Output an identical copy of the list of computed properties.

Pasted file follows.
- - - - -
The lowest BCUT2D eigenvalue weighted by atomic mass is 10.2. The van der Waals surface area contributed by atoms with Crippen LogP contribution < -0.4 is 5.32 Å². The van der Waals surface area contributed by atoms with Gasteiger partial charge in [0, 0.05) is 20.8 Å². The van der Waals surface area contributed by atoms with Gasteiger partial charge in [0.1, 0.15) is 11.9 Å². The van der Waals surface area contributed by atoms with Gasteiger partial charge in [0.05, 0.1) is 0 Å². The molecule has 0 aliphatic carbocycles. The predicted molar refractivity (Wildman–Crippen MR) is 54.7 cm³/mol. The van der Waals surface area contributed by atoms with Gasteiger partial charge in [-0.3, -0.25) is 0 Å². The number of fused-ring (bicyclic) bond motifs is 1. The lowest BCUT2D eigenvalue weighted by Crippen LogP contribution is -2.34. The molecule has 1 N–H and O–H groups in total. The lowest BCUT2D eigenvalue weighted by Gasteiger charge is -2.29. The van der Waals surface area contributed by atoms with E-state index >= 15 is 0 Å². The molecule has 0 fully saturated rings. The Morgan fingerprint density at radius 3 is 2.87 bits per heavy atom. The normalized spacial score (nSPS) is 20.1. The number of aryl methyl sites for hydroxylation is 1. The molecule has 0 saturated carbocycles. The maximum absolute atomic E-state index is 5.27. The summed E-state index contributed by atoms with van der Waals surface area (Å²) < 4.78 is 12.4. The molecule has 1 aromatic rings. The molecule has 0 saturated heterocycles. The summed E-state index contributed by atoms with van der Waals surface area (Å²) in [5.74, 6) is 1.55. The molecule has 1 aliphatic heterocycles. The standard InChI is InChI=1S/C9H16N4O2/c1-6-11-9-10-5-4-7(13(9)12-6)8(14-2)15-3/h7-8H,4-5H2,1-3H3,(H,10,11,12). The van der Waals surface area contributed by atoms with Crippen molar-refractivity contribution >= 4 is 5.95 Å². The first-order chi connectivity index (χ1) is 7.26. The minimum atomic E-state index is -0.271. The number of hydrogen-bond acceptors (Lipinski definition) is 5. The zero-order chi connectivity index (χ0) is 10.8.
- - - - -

The lowest BCUT2D eigenvalue weighted by atomic mass is 10.2. The van der Waals surface area contributed by atoms with Crippen LogP contribution < -0.4 is 5.32 Å². The van der Waals surface area contributed by atoms with Gasteiger partial charge in [0, 0.05) is 20.8 Å². The van der Waals surface area contributed by atoms with Gasteiger partial charge in [0.1, 0.15) is 11.9 Å². The van der Waals surface area contributed by atoms with Gasteiger partial charge in [0.05, 0.1) is 0 Å². The molecule has 0 aliphatic carbocycles. The predicted molar refractivity (Wildman–Crippen MR) is 54.7 cm³/mol. The van der Waals surface area contributed by atoms with Gasteiger partial charge in [-0.3, -0.25) is 0 Å². The number of fused-ring (bicyclic) bond motifs is 1. The lowest BCUT2D eigenvalue weighted by Crippen LogP contribution is -2.34. The molecule has 1 N–H and O–H groups in total. The lowest BCUT2D eigenvalue weighted by Gasteiger charge is -2.29. The van der Waals surface area contributed by atoms with E-state index >= 15 is 0 Å². The molecule has 0 fully saturated rings. The Morgan fingerprint density at radius 3 is 2.87 bits per heavy atom. The normalized spacial score (nSPS) is 20.1. The number of aryl methyl sites for hydroxylation is 1. The molecule has 0 saturated carbocycles. The maximum absolute atomic E-state index is 5.27. The summed E-state index contributed by atoms with van der Waals surface area (Å²) < 4.78 is 12.4. The molecule has 1 aromatic rings. The molecule has 0 saturated heterocycles. The summed E-state index contributed by atoms with van der Waals surface area (Å²) in [5.74, 6) is 1.55. The molecule has 1 aliphatic heterocycles. The standard InChI is InChI=1S/C9H16N4O2/c1-6-11-9-10-5-4-7(13(9)12-6)8(14-2)15-3/h7-8H,4-5H2,1-3H3,(H,10,11,12). The van der Waals surface area contributed by atoms with Crippen molar-refractivity contribution >= 4 is 5.95 Å². The first-order chi connectivity index (χ1) is 7.26. The minimum atomic E-state index is -0.271. The number of hydrogen-bond acceptors (Lipinski definition) is 5. The zero-order chi connectivity index (χ0) is 10.8.